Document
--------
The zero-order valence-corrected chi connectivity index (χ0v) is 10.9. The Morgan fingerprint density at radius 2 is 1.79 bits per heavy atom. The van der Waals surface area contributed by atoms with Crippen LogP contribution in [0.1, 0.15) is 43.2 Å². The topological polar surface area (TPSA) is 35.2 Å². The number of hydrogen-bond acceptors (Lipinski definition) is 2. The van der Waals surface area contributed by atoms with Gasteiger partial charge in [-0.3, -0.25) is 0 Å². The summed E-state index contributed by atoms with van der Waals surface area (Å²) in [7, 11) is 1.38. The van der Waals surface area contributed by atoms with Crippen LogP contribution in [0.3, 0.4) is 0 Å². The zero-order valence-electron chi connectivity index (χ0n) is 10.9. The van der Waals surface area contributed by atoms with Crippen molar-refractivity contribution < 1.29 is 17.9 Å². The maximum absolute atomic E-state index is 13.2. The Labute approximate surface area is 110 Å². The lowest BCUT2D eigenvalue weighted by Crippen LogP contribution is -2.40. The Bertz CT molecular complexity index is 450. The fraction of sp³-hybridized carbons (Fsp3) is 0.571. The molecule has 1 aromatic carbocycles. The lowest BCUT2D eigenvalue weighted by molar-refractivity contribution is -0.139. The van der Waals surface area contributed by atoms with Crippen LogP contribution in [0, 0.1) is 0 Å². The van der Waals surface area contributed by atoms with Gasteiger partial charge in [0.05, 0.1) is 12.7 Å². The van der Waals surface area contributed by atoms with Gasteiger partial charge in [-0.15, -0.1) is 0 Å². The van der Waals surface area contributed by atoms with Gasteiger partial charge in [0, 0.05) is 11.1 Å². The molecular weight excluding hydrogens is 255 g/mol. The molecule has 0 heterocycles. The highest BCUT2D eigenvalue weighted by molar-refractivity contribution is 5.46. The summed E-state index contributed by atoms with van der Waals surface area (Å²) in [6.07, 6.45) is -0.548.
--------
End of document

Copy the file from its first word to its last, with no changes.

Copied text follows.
The zero-order valence-corrected chi connectivity index (χ0v) is 10.9. The Morgan fingerprint density at radius 2 is 1.79 bits per heavy atom. The van der Waals surface area contributed by atoms with Crippen LogP contribution in [0.1, 0.15) is 43.2 Å². The topological polar surface area (TPSA) is 35.2 Å². The number of hydrogen-bond acceptors (Lipinski definition) is 2. The van der Waals surface area contributed by atoms with Gasteiger partial charge in [-0.3, -0.25) is 0 Å². The summed E-state index contributed by atoms with van der Waals surface area (Å²) in [7, 11) is 1.38. The van der Waals surface area contributed by atoms with Crippen LogP contribution in [0.3, 0.4) is 0 Å². The zero-order valence-electron chi connectivity index (χ0n) is 10.9. The van der Waals surface area contributed by atoms with Crippen molar-refractivity contribution < 1.29 is 17.9 Å². The maximum absolute atomic E-state index is 13.2. The Labute approximate surface area is 110 Å². The lowest BCUT2D eigenvalue weighted by Crippen LogP contribution is -2.40. The Bertz CT molecular complexity index is 450. The fraction of sp³-hybridized carbons (Fsp3) is 0.571. The molecule has 1 aromatic carbocycles. The lowest BCUT2D eigenvalue weighted by molar-refractivity contribution is -0.139. The van der Waals surface area contributed by atoms with Crippen LogP contribution in [0, 0.1) is 0 Å². The van der Waals surface area contributed by atoms with Gasteiger partial charge in [0.05, 0.1) is 12.7 Å². The van der Waals surface area contributed by atoms with Gasteiger partial charge in [-0.15, -0.1) is 0 Å². The van der Waals surface area contributed by atoms with Gasteiger partial charge in [0, 0.05) is 11.1 Å². The molecular weight excluding hydrogens is 255 g/mol. The molecule has 0 heterocycles. The highest BCUT2D eigenvalue weighted by molar-refractivity contribution is 5.46. The summed E-state index contributed by atoms with van der Waals surface area (Å²) in [6.07, 6.45) is -0.548.